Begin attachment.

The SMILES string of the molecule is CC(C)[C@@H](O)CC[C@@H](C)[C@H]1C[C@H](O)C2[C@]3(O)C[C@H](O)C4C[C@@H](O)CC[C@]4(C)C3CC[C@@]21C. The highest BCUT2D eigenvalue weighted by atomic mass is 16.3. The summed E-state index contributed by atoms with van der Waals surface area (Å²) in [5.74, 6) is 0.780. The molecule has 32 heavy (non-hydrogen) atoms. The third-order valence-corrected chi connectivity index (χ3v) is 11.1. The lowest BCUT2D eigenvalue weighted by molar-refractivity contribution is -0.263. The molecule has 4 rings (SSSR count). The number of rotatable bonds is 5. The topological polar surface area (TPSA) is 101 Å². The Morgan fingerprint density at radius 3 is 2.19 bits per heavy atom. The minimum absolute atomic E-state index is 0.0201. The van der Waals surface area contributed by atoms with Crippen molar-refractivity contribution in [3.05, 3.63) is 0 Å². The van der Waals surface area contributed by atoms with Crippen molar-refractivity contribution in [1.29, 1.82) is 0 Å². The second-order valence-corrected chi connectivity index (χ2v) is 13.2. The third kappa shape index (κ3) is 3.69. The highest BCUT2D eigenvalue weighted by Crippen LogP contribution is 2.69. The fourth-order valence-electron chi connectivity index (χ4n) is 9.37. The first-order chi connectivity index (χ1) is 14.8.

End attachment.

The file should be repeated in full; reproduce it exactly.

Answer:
The SMILES string of the molecule is CC(C)[C@@H](O)CC[C@@H](C)[C@H]1C[C@H](O)C2[C@]3(O)C[C@H](O)C4C[C@@H](O)CC[C@]4(C)C3CC[C@@]21C. The highest BCUT2D eigenvalue weighted by atomic mass is 16.3. The summed E-state index contributed by atoms with van der Waals surface area (Å²) in [5.74, 6) is 0.780. The molecule has 32 heavy (non-hydrogen) atoms. The third-order valence-corrected chi connectivity index (χ3v) is 11.1. The lowest BCUT2D eigenvalue weighted by molar-refractivity contribution is -0.263. The molecule has 4 rings (SSSR count). The number of rotatable bonds is 5. The topological polar surface area (TPSA) is 101 Å². The Morgan fingerprint density at radius 3 is 2.19 bits per heavy atom. The minimum absolute atomic E-state index is 0.0201. The van der Waals surface area contributed by atoms with Crippen molar-refractivity contribution in [3.05, 3.63) is 0 Å². The van der Waals surface area contributed by atoms with Crippen molar-refractivity contribution in [1.29, 1.82) is 0 Å². The second-order valence-corrected chi connectivity index (χ2v) is 13.2. The third kappa shape index (κ3) is 3.69. The highest BCUT2D eigenvalue weighted by Crippen LogP contribution is 2.69. The fourth-order valence-electron chi connectivity index (χ4n) is 9.37. The first-order chi connectivity index (χ1) is 14.8.